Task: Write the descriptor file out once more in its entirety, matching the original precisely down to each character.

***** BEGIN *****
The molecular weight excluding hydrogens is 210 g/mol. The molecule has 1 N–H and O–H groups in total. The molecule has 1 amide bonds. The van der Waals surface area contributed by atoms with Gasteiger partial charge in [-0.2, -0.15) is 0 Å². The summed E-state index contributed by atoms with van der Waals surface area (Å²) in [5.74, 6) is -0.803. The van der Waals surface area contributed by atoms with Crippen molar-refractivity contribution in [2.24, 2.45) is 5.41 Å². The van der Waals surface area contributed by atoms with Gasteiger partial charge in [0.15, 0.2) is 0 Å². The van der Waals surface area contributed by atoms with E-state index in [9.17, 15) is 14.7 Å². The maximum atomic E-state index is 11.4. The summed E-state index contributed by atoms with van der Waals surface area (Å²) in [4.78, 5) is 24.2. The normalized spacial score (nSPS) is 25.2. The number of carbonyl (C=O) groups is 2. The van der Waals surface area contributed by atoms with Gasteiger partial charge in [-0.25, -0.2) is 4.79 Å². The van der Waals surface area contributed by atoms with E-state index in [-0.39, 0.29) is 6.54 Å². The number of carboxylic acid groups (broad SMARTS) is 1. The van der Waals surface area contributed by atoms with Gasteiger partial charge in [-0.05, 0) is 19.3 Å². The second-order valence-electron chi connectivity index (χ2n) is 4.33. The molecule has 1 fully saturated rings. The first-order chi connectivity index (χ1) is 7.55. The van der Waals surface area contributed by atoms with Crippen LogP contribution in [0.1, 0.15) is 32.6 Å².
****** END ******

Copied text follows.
The molecular weight excluding hydrogens is 210 g/mol. The molecule has 1 N–H and O–H groups in total. The molecule has 1 amide bonds. The van der Waals surface area contributed by atoms with Gasteiger partial charge in [-0.2, -0.15) is 0 Å². The summed E-state index contributed by atoms with van der Waals surface area (Å²) in [5.74, 6) is -0.803. The van der Waals surface area contributed by atoms with Crippen molar-refractivity contribution in [2.24, 2.45) is 5.41 Å². The van der Waals surface area contributed by atoms with Gasteiger partial charge in [0.15, 0.2) is 0 Å². The van der Waals surface area contributed by atoms with E-state index in [9.17, 15) is 14.7 Å². The maximum atomic E-state index is 11.4. The summed E-state index contributed by atoms with van der Waals surface area (Å²) in [4.78, 5) is 24.2. The normalized spacial score (nSPS) is 25.2. The number of carbonyl (C=O) groups is 2. The van der Waals surface area contributed by atoms with Gasteiger partial charge in [-0.25, -0.2) is 4.79 Å². The van der Waals surface area contributed by atoms with E-state index in [-0.39, 0.29) is 6.54 Å². The number of carboxylic acid groups (broad SMARTS) is 1. The van der Waals surface area contributed by atoms with Gasteiger partial charge in [-0.05, 0) is 19.3 Å². The second-order valence-electron chi connectivity index (χ2n) is 4.33. The molecule has 1 fully saturated rings. The first-order chi connectivity index (χ1) is 7.55. The van der Waals surface area contributed by atoms with Crippen LogP contribution in [0.1, 0.15) is 32.6 Å².